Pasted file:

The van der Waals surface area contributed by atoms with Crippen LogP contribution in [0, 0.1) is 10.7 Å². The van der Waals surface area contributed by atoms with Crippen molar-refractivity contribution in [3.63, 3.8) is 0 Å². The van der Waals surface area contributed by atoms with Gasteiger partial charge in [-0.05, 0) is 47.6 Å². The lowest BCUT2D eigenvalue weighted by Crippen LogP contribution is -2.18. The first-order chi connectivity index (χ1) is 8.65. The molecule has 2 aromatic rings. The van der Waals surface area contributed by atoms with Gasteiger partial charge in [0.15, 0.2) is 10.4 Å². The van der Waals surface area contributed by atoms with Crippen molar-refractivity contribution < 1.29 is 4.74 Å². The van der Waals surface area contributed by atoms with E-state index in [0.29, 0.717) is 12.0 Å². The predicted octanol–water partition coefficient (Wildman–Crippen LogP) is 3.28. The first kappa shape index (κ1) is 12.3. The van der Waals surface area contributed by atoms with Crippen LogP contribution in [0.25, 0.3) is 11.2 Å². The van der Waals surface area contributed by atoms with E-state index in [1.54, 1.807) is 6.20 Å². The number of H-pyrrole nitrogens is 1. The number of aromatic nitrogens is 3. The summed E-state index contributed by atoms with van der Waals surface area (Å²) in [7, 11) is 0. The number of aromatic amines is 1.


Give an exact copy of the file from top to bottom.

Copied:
The van der Waals surface area contributed by atoms with Crippen LogP contribution in [0, 0.1) is 10.7 Å². The van der Waals surface area contributed by atoms with Crippen molar-refractivity contribution in [3.63, 3.8) is 0 Å². The van der Waals surface area contributed by atoms with Gasteiger partial charge in [-0.05, 0) is 47.6 Å². The lowest BCUT2D eigenvalue weighted by Crippen LogP contribution is -2.18. The first-order chi connectivity index (χ1) is 8.65. The molecule has 2 aromatic rings. The van der Waals surface area contributed by atoms with Gasteiger partial charge in [0.15, 0.2) is 10.4 Å². The van der Waals surface area contributed by atoms with Crippen molar-refractivity contribution < 1.29 is 4.74 Å². The van der Waals surface area contributed by atoms with E-state index in [0.29, 0.717) is 12.0 Å². The predicted octanol–water partition coefficient (Wildman–Crippen LogP) is 3.28. The first kappa shape index (κ1) is 12.3. The van der Waals surface area contributed by atoms with Crippen LogP contribution in [0.25, 0.3) is 11.2 Å². The van der Waals surface area contributed by atoms with E-state index in [1.54, 1.807) is 6.20 Å². The number of H-pyrrole nitrogens is 1. The number of aromatic nitrogens is 3. The summed E-state index contributed by atoms with van der Waals surface area (Å²) in [7, 11) is 0. The number of aromatic amines is 1.